[rust-dev] Removing some autoref magic

Alex Crichton alex at crichton.co
Tue Nov 19 14:08:06 PST 2013


Hello rust-dev!

Everyone's had their fair share of issues with autoref and autoderef,
and it's worth considering removing certain portions of it from the
compiler. The discussion around this has been rooted in the past, but
has recently been brought up as part of
https://github.com/mozilla/rust/issues/10504.

The current proposal is to remove all autoref except for function
invocations and indexing operations. The method of creating &T from ~T
would be `let foo: &T = foo` or `&*foo`. Vectors and strings can't
currently benefit from the `&*foo` syntax, but they will hopefully be
able to do such once DST lands. In the meantime coercion via type
ascription will work and they also have `as_slice` methods.

There are a few reasons backing this proposal:

1. It's inconsistent to have magical autoref in some places, but not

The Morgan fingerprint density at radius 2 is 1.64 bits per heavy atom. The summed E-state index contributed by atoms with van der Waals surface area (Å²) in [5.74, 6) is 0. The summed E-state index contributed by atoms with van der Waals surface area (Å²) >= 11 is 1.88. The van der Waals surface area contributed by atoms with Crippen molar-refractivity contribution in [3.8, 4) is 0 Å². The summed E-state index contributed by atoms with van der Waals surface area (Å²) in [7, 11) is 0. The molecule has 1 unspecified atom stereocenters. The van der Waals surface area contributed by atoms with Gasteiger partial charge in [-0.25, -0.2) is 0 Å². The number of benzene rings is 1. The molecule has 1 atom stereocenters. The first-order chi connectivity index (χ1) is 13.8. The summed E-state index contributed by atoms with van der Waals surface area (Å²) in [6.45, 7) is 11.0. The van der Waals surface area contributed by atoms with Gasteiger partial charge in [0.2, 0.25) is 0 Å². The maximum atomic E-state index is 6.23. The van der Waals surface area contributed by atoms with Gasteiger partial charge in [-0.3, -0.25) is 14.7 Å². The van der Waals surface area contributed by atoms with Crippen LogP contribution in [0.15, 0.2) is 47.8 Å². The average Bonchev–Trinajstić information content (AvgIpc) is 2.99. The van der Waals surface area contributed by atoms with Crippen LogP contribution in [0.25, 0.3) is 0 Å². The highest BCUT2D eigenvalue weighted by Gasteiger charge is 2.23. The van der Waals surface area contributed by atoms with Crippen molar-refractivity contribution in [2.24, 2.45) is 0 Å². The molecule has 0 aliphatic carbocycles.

in other places.
2. The camp of "less compiler magic is better" can fly their flag over
this change.
3. Code readability does not necessarily benefit from autoref on arguments:

  let a = ~Foo;
  foo(a); // reading this code looks like it moves `a`
  fn foo(_: &Foo) {} // ah, nevermind, it doesn't move `a`!

  let mut a = ~[ ... ];
  sort(a); // not only does this not move `a`, but it mutates it!

The basic idea is that reasoning about code is no longer a local
function decision, but rather you must understand all the pointer-ness
of the called signatures to understand when a move happens or not.
With no autoref, the code would look like

  let a = ~Foo;
  foo(&*a); // clearly not passing by value

  let mut a = ~[ ... ];
  sort(a.as_mut_slice()); // clearly loaning a mutable reference


That being said, this proposal is not yet set in stone. I don't think
that there are many people that are fans of `&*foo` or `&mut *foo`;
both cases look fairly ugly. So far the general agreement is that
local small ugliness is the price we pay for local readability, and
the discussions have been unable to unearth a better system.

I'm curious if others have a better idea of how to go about doing
this, or if others just think it's a terrible idea in the first place.


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